Isobel was born in 1928 in Leighton, Western Australia and grew up in Glen Forrest. After receiving her junior certificate in 1943 from Midland Senior High School, she attended Underwood Business College to complete her commercial training. After completing her course, Isobel began work in the public service at the age of sixteen, following in the footsteps of her two older sisters.
Isobel started her career in the Department of Agriculture providing typing and clerical services. The Department was part of the old Parliament House. “We worked on the ground floor and there must have been about 20 or 30 people all working together… record clerks, people that handled the postage and mail deliveries and typists and shorthand writers”.
Isobel fondly remembers the social aspect of the Department “every lunchtime we would grab our sandwiches and rush over to the ballroom to play our table tennis and we even used to have competitions with various other offices in Perth”.
Isobel was promoted to a secretarial role at the Treasury Department, working directly to Mr Reid (later to become Sir Alex Reid) the Under Treasurer. Working for Sir Alex Reid, Isobel remembers “he was a very good dictator so that was very good for my shorthand skills… he was the Premier’s right hand man as far as financial matters were concerned so a lot of the work that I did for him was in turn for the Premier”.
At the age of 29, Isobel was asked to apply for the position of personnel officer at the Public Service Commissioner’s Office, responsible for the employment of female staff for all public service departments. Isobel interviewed women and tested their short hand and typing. She would then appoint them to a vacant position in a department if they were successful.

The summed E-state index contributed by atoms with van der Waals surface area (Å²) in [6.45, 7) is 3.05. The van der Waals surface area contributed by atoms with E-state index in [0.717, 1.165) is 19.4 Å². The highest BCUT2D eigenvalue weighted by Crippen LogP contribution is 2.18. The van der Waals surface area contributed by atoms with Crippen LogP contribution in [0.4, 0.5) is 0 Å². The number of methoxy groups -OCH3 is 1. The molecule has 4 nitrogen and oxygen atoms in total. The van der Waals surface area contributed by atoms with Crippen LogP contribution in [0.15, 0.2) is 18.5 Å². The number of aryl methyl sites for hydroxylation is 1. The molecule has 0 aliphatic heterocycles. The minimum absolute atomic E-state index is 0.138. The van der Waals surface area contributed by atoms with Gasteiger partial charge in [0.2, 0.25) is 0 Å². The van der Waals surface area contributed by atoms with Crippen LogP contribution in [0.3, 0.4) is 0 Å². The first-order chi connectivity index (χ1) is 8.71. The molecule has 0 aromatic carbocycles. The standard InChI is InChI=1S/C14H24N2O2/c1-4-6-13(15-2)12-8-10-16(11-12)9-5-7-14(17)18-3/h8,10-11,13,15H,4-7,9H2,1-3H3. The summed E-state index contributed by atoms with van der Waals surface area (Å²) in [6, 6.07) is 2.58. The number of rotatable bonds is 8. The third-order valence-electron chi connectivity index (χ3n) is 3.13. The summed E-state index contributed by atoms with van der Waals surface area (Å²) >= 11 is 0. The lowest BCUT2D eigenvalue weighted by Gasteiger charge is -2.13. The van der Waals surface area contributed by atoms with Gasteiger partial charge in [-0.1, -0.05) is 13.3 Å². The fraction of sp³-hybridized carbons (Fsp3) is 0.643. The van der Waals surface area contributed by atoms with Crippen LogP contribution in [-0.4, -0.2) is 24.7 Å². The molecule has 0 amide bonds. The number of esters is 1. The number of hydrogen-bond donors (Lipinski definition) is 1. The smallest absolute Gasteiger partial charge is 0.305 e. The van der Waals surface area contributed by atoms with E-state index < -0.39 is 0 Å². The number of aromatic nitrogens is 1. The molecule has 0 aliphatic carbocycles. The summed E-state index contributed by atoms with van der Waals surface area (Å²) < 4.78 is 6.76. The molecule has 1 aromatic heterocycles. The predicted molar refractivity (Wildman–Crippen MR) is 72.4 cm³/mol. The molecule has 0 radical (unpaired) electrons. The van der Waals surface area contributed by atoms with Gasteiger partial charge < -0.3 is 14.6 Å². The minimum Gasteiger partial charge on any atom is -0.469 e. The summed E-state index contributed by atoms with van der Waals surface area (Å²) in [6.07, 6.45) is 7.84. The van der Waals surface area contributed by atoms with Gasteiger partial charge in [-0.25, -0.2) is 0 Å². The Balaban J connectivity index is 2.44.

“When I started as the personnel officer my classification was lower than my counterpart who interviewed males and we were both doing practically the same work, I was interviewing girls and he was interviewing men but anyway some time later the Civil Service Association campaigned to have equal pay brought in for equal duties so my pay was increased… my classification was the same as the male, my male counterpart”.
After her retirement in 1984, Isobel received a Medal of the Order of Australia on 13 June 1988. Isobel was nominated by several Public Service Commissioners for the Medal, acknowledging her forty years of long and faithful service to the public sector. Isobel comments “I still use my shorthand to take down messages but because of arthritis in my right hand I’m no typist anymore. As far as the computer is concerned I can play Solitaire on it”.
The day Isobel received her Medal of the Order of Australia. 13 June 1988.
Photo courtesy of Isobel Barr
At the beginning of her public service career, Isobel was working for the Department of Agriculture. The offices of the Department were part of the old Parliament House.
Photo courtesy of the Legislative Assembly, Western Australian Parliament
Page last updated 7 December 2012